So I assume you've all been listening to Christian Bale's much publicized rant against the director of photography on the new Terminator movie. I think that, in addition to betraying a certain lack of impulse control, it may indicate a lack of understanding about how movies are made. Let me lay it out for you, Mr. Bale.
You see, there are these things called cameras that you might have heard of. They, together with those bright, glowing objects called lights are under the control of a man called, variously, the cinematographer or director of photography. The important thing to realize, Mr. Bale, is that this is not a live stage play. The audience doesn't see you in all your glory. They see pictures. Pictures that the DP takes. So, you see, it is best to treat him with respect. Unless you want to find your nose hair the best lit and in-focus part of a close up, one day.
Now the DP didn't walk into the shot and spoil a take. He walked around in the background. Perhaps it was a slack-ass move on his part, perhaps he was trying to get the next shot set up so that Mr. Bale wouldn't have to wait or the movie could stay on time or within budget. Who knows.
Today I found another piece of audio. Now you all know that I since the events of US Airways flight 1549, I (along with the rest of the aviation community) have been doing everything possible to hallow Captain Sullenberger and his crew. Well, here is another way to do so: compare temperaments between Capt. Sullenberger and Mr. Bale. Here is an audio recording of the (brief) flight. Don't worry if you don't understand the combination of New York accent and aviation-speak going on for most of the recording. The important parts are clear enough.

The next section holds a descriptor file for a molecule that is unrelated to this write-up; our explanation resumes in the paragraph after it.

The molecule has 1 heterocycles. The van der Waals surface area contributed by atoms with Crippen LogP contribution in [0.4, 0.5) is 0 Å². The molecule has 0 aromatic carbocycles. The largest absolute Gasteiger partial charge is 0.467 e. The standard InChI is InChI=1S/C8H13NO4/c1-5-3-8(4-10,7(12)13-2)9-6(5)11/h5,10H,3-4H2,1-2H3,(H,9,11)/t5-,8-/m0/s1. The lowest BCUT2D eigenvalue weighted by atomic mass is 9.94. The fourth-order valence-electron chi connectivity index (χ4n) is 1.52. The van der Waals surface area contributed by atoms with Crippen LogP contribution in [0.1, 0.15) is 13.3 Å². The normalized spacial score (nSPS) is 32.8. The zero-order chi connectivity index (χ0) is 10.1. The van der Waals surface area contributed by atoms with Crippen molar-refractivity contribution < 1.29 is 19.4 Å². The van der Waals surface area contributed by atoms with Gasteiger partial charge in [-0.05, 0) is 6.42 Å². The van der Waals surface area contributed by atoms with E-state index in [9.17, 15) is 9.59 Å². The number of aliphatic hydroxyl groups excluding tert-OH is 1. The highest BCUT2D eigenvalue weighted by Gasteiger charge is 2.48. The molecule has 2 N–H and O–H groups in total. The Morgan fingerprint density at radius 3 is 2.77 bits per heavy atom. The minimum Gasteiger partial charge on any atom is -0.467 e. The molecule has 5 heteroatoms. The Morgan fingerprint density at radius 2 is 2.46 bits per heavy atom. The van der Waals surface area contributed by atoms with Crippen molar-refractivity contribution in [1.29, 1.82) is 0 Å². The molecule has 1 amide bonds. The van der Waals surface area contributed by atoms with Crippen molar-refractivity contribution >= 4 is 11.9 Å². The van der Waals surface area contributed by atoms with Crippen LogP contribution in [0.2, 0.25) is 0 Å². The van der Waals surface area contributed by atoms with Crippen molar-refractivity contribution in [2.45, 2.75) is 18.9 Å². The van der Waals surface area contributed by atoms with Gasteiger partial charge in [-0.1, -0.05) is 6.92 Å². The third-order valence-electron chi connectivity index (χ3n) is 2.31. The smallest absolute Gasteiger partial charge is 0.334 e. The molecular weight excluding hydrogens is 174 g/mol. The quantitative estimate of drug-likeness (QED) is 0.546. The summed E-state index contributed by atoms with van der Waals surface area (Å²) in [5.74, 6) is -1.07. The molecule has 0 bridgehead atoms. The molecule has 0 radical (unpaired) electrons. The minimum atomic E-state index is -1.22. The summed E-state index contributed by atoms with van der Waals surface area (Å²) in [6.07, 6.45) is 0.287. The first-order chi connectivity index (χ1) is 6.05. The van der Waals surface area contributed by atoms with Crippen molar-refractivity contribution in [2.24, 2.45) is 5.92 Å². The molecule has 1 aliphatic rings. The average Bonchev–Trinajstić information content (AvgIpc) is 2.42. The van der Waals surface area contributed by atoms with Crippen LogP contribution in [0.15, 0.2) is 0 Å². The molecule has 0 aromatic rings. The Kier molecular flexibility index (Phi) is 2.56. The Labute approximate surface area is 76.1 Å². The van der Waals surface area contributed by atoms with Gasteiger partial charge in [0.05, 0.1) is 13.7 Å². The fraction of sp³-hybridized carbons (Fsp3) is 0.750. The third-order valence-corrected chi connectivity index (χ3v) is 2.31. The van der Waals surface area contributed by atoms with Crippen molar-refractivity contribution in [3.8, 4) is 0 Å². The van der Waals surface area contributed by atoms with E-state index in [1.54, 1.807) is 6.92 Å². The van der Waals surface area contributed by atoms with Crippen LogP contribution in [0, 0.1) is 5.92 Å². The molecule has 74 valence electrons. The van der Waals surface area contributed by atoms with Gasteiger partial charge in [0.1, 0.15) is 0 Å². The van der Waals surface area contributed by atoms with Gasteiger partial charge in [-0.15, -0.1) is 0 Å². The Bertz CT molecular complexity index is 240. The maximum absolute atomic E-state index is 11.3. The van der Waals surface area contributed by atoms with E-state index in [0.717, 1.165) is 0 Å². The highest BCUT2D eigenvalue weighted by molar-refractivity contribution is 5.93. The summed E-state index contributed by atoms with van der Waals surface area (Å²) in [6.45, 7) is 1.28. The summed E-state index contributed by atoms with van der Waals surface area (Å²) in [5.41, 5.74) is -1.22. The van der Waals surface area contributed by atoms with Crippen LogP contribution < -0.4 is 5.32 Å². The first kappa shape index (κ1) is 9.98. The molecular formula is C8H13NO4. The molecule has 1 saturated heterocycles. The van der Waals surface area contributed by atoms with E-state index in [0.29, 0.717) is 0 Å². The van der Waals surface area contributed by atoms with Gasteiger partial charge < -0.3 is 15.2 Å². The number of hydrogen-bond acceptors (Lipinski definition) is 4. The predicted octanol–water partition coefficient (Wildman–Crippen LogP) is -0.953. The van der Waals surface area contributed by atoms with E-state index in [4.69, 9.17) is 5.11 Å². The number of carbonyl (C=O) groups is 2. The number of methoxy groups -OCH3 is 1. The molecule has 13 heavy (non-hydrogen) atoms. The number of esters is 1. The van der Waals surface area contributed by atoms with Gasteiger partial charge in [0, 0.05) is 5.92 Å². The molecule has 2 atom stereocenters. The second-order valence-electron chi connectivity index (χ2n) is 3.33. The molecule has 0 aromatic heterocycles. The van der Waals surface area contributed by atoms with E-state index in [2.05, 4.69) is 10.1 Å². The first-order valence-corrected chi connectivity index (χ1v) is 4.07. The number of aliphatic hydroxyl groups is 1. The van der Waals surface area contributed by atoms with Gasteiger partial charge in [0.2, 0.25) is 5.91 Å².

Ok, so let's compare Bale with Sullenberger.
One is irritated because some one moved around on set. Now granted, I'm sure this threw off his acting, but you know, it happens all the time that I'm at work and someone comes over and talks to me, throwing off my mojo just when I'm really in the zone.
Now listen to the airplane. They are going to crash. It is not a "we might crash" situation, but a "how bad will we crash?" situation. Will we all freeze/drown in the river? Will we be burned to death in a fireball? Smushed in the impact? Or some sort of more graceful crash?
Do we hear "What the F&*^ are you doing, geese? What are you doing flying in my way? I mean F*&(^, you call yourselves professional?" No. We hear "unable..." repeated over and over.
Someone should take cool lessons, I think. On the other hand, there might be a sort of "Dark Knight" curse. Like Poltergeist had. Or not. Bale could just be a jackass.
Oh, and going back to the airplane, I have a few amusing notes:
I like the guy (he's the tower controller at LGA) who asks for confirmation of which engines failed. What part of "both" don't you understand?
I also wonder if, at some point when the main controller asks "what do you need to land" or some variation, the thought occurred to one of the men in the cockpit "two new engines!"
And even though the controllers get a little confused (briefly talking about flight 1529), it is remarkable that, for all they know, this airplane just ended up a smoking hole in the ground, but they keep shuffling the rest of the airtraffic around.
One final Flight 1549 note -- this incident has been big news in the aviation community. It is rather interesting to think about why. Why do I think everyone is so interested? Because no one died. Since everyone made it off, and the overall tone was one of heroism and miracle, there is no finger pointing going on.
A normal crash investigation is very much of a blame attribution situation. And if there was any serious loss of life or property, then that blame could end up having huge financial and legal consequences. If the NTSB or other investigative agencies report that an engine or aircraft component was substandard, or that maintenance was ill performed, then that report will have obvious influence on the inevitable post-crash legal actions.
But this time, everyone was OK. Some luggage was lost, or at least ended up quite wet, but I don't hear anyone whining about that.
And since the results of the investigation are free of any legal consequence (and therefore there is much, much less of a place for political and industrial pressures to enter into the investigation), those working to understand what happened can focus on understanding what happened. What worked, what didn't, what should be done the same next time and what should be changed.
Besides, it is a hell of a lot less morbid!